Land is a vital resource – all our activity is literally built on it. We depend on it for the food we eat, the water we drink, the energy we make, to build our houses, offices and roads, and our recreation - for mental and physical refreshment. Yet we seem to take it for granted. True, we have long-established systems for managing and making decisions about aspects of land use – we have many organisations that help ensure land use decisions are made with specific ends in mind (as shown in the diagram above); and our town and country planning system has helped arbitrate on built development in the post-war growth period.
But the current systems are reaching breaking point. Too often we see decisions being taken which fail to bring the promised benefit to communities: houses are built far from people’s workplaces and without the infrastructure needed; new roads increase congestion rather than reducing it; land management in one area causes devastating flooding in another. This failure is in part because this country is facing unprecedented pressures on its land: England is now the most densely populated country in Europe (bar Malta) with the demands for food, energy, housing, recreation and transport that accompanies that; climate change is altering England’s weather, agriculture and energy demands. It is no longer sufficient for decisions to be made in a piecemeal way, when there is simply not enough land supply to meet all the demands we have (Friends of the Earth’s UK Land Use calculator is a good way of examining how different scenarios affect supply and demand). We need a new system. Decisions can be made more efficiently in an integrated way.
In 2010 Scotland legislated for the creation of a Land Use Strategy in its Climate Change Act. The first strategy was published in 2011 and, building on the success of that, a second in 2016. It sets out principles that should guide all land use decisions, and has shown how these should be implemented through pilot projects. People often argue that what works in another country won’t necessarily work here. But I’d argue that if Scotland needs a tool to help it manage land better, then England, with all its far larger population, needs it even more.
Based on the Scottish experience, and on an excellent 2010 Government Office for Science Foresight report on land use (which sadly sunk without a trace as it was released shortly before the General Election), CPRE decided to look at the case for a new system of making decisions about land use in England. We talked to a range of people with experience of various different aspects of land use and asked some influential thinkers on the subject to contribute their views. The result is our new publication ‘Landlines: why we need a strategic approach to land’. In it Neil Sinden sets the scene, followed by contributions from Lord Deben, Professors Georgina Mace and Ian Bateman and architect Sir Terry Farrell, among others. Together these clearly demonstrate that not only is a new system needed but that with the data and tools now available, it is possible. Contributors also cite a number of local and regional projects such as the Thames Gateway, the Olympic Park and The National Forest which show how an integrated approach can deliver fantastic benefits.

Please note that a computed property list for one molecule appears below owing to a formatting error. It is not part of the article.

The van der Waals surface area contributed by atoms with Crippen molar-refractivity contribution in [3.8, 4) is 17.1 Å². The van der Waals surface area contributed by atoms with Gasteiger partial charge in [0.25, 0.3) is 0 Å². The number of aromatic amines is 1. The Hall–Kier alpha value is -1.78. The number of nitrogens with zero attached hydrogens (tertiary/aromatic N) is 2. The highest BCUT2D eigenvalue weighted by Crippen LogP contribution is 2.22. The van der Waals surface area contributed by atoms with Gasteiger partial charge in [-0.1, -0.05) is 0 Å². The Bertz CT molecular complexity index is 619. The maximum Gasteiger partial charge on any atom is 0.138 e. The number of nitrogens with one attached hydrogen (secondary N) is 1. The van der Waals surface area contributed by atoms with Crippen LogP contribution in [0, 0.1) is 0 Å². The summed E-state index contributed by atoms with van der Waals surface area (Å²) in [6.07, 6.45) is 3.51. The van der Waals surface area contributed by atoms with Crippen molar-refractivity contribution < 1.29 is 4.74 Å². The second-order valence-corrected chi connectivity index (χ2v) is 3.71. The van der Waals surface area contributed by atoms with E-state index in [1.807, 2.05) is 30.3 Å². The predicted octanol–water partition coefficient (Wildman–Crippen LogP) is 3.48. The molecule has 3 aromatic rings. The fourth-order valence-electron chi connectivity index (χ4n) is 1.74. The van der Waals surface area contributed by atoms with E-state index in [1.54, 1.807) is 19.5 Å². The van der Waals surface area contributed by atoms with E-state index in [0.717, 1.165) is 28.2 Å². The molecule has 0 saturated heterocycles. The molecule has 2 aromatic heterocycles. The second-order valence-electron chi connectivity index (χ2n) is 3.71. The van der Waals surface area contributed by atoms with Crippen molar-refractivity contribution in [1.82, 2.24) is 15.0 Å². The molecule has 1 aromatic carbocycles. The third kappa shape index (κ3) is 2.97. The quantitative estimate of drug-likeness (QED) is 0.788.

At this time of change and opportunity, let’s hope the Government have the courage to develop ambitious initiatives such as an English Land Use Strategy. A first step has been taken through the establishment of the National Infrastructure Commission, which is overseeing decisions about nationally important infrastructure. The next step is for the forthcoming 25 Year Plan for the Environment to recognise the need for better decision-making and a new system. There is a clear role of Government in helping us get the most from this most precious resource: our land. As Sir Terry Farrell states in Landlines:
“…population growth and global warming effects like sea rises and fluvial flooding, as well as temperature rises and rainfall changes, are making us think again. The scale, complexity and seriousness of these issues mean we cannot any longer proceed as before, treating land as a disposable asset. We have now got to plan – and proactively plan for rapid and radical change.”